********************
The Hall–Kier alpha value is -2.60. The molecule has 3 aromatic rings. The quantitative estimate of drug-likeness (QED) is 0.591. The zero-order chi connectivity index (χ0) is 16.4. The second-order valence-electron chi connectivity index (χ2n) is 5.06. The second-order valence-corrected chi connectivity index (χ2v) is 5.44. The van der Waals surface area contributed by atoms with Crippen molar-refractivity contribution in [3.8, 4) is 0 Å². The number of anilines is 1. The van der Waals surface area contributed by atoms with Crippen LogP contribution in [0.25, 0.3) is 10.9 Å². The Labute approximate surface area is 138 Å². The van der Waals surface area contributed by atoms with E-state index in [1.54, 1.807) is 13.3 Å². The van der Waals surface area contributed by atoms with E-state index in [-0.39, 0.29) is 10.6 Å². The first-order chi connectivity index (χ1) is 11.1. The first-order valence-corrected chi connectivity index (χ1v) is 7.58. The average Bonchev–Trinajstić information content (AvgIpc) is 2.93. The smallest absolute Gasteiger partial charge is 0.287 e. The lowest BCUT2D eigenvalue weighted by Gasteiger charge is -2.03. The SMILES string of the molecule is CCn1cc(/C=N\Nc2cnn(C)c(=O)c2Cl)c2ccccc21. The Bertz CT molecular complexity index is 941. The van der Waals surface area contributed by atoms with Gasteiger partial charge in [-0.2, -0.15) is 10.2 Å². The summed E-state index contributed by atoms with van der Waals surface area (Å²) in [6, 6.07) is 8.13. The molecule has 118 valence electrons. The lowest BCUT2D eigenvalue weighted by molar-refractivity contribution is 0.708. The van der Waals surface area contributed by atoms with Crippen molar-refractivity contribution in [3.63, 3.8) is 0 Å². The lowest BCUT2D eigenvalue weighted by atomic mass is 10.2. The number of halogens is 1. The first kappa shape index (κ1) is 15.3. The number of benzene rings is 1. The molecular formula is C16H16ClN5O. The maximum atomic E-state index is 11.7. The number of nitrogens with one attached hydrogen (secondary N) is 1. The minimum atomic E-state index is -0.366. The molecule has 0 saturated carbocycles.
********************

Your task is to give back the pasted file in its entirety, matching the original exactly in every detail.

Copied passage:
The Hall–Kier alpha value is -2.60. The molecule has 3 aromatic rings. The quantitative estimate of drug-likeness (QED) is 0.591. The zero-order chi connectivity index (χ0) is 16.4. The second-order valence-electron chi connectivity index (χ2n) is 5.06. The second-order valence-corrected chi connectivity index (χ2v) is 5.44. The van der Waals surface area contributed by atoms with Crippen molar-refractivity contribution in [3.8, 4) is 0 Å². The number of anilines is 1. The van der Waals surface area contributed by atoms with Crippen LogP contribution in [0.25, 0.3) is 10.9 Å². The Labute approximate surface area is 138 Å². The van der Waals surface area contributed by atoms with E-state index in [1.54, 1.807) is 13.3 Å². The van der Waals surface area contributed by atoms with E-state index in [-0.39, 0.29) is 10.6 Å². The first-order chi connectivity index (χ1) is 11.1. The first-order valence-corrected chi connectivity index (χ1v) is 7.58. The average Bonchev–Trinajstić information content (AvgIpc) is 2.93. The smallest absolute Gasteiger partial charge is 0.287 e. The lowest BCUT2D eigenvalue weighted by Gasteiger charge is -2.03. The SMILES string of the molecule is CCn1cc(/C=N\Nc2cnn(C)c(=O)c2Cl)c2ccccc21. The Bertz CT molecular complexity index is 941. The van der Waals surface area contributed by atoms with Gasteiger partial charge in [-0.2, -0.15) is 10.2 Å². The summed E-state index contributed by atoms with van der Waals surface area (Å²) in [6, 6.07) is 8.13. The molecule has 118 valence electrons. The lowest BCUT2D eigenvalue weighted by molar-refractivity contribution is 0.708. The van der Waals surface area contributed by atoms with Crippen molar-refractivity contribution in [3.63, 3.8) is 0 Å². The lowest BCUT2D eigenvalue weighted by atomic mass is 10.2. The number of halogens is 1. The first kappa shape index (κ1) is 15.3. The number of benzene rings is 1. The molecular formula is C16H16ClN5O. The maximum atomic E-state index is 11.7. The number of nitrogens with one attached hydrogen (secondary N) is 1. The minimum atomic E-state index is -0.366. The molecule has 0 saturated carbocycles.